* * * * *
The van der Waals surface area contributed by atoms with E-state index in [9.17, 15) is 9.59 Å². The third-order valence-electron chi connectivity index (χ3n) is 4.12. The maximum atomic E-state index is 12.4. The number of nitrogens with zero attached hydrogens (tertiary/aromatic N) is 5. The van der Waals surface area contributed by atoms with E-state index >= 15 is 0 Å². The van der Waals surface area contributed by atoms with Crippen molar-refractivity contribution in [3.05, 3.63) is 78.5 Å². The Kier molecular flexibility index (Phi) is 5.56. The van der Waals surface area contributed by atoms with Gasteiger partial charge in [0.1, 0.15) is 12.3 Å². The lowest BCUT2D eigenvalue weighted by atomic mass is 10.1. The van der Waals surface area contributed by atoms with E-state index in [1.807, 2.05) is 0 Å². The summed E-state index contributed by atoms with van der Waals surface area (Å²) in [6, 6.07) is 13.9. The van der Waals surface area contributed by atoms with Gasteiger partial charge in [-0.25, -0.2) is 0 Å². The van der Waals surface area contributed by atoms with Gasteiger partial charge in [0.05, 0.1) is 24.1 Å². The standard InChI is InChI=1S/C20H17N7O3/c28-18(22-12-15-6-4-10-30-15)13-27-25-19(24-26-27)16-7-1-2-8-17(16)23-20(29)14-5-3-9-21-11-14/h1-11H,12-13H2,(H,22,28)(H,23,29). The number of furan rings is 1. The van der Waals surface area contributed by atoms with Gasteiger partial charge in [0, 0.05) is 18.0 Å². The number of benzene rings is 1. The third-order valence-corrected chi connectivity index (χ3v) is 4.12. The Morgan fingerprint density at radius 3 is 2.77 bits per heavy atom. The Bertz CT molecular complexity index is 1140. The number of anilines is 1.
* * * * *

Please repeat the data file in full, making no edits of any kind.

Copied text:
The van der Waals surface area contributed by atoms with E-state index in [9.17, 15) is 9.59 Å². The third-order valence-electron chi connectivity index (χ3n) is 4.12. The maximum atomic E-state index is 12.4. The number of nitrogens with zero attached hydrogens (tertiary/aromatic N) is 5. The van der Waals surface area contributed by atoms with E-state index >= 15 is 0 Å². The van der Waals surface area contributed by atoms with Crippen molar-refractivity contribution in [3.05, 3.63) is 78.5 Å². The Kier molecular flexibility index (Phi) is 5.56. The van der Waals surface area contributed by atoms with Gasteiger partial charge in [0.1, 0.15) is 12.3 Å². The lowest BCUT2D eigenvalue weighted by atomic mass is 10.1. The van der Waals surface area contributed by atoms with E-state index in [1.807, 2.05) is 0 Å². The summed E-state index contributed by atoms with van der Waals surface area (Å²) in [6, 6.07) is 13.9. The van der Waals surface area contributed by atoms with Gasteiger partial charge in [-0.25, -0.2) is 0 Å². The van der Waals surface area contributed by atoms with Gasteiger partial charge in [0.05, 0.1) is 24.1 Å². The standard InChI is InChI=1S/C20H17N7O3/c28-18(22-12-15-6-4-10-30-15)13-27-25-19(24-26-27)16-7-1-2-8-17(16)23-20(29)14-5-3-9-21-11-14/h1-11H,12-13H2,(H,22,28)(H,23,29). The number of furan rings is 1. The van der Waals surface area contributed by atoms with Gasteiger partial charge in [0, 0.05) is 18.0 Å². The number of benzene rings is 1. The third-order valence-corrected chi connectivity index (χ3v) is 4.12. The Morgan fingerprint density at radius 3 is 2.77 bits per heavy atom. The Bertz CT molecular complexity index is 1140. The number of anilines is 1.